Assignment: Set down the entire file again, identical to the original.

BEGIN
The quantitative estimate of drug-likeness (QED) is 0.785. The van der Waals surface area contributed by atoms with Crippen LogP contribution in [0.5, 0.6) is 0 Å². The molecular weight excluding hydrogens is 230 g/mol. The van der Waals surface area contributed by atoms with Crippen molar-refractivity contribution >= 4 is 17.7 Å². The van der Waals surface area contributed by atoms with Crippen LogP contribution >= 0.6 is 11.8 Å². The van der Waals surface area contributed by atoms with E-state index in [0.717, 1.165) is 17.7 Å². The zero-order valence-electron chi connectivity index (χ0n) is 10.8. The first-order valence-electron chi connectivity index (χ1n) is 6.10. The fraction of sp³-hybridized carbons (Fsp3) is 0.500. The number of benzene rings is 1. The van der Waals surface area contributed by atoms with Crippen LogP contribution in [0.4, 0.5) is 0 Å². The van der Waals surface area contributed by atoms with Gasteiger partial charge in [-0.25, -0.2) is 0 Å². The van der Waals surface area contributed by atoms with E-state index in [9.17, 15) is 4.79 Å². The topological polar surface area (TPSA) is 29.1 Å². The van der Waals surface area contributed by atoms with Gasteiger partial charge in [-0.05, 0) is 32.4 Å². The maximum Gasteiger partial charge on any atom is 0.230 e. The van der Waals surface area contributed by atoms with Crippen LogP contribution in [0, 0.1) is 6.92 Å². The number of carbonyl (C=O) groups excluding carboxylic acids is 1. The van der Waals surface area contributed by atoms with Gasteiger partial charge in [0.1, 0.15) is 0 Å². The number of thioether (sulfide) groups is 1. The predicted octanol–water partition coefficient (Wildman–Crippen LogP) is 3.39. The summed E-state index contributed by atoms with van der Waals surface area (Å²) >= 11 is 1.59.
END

The quantitative estimate of drug-likeness (QED) is 0.785. The van der Waals surface area contributed by atoms with Crippen LogP contribution in [0.5, 0.6) is 0 Å². The molecular weight excluding hydrogens is 230 g/mol. The van der Waals surface area contributed by atoms with Crippen molar-refractivity contribution >= 4 is 17.7 Å². The van der Waals surface area contributed by atoms with Crippen LogP contribution >= 0.6 is 11.8 Å². The van der Waals surface area contributed by atoms with E-state index in [0.717, 1.165) is 17.7 Å². The zero-order valence-electron chi connectivity index (χ0n) is 10.8. The first-order valence-electron chi connectivity index (χ1n) is 6.10. The fraction of sp³-hybridized carbons (Fsp3) is 0.500. The number of benzene rings is 1. The van der Waals surface area contributed by atoms with Crippen LogP contribution in [0.4, 0.5) is 0 Å². The van der Waals surface area contributed by atoms with Gasteiger partial charge in [-0.25, -0.2) is 0 Å². The van der Waals surface area contributed by atoms with E-state index in [9.17, 15) is 4.79 Å². The topological polar surface area (TPSA) is 29.1 Å². The van der Waals surface area contributed by atoms with Gasteiger partial charge in [-0.05, 0) is 32.4 Å². The maximum Gasteiger partial charge on any atom is 0.230 e. The van der Waals surface area contributed by atoms with Crippen LogP contribution in [0, 0.1) is 6.92 Å². The number of carbonyl (C=O) groups excluding carboxylic acids is 1. The van der Waals surface area contributed by atoms with Gasteiger partial charge in [0.1, 0.15) is 0 Å². The number of thioether (sulfide) groups is 1. The predicted octanol–water partition coefficient (Wildman–Crippen LogP) is 3.39. The summed E-state index contributed by atoms with van der Waals surface area (Å²) >= 11 is 1.59.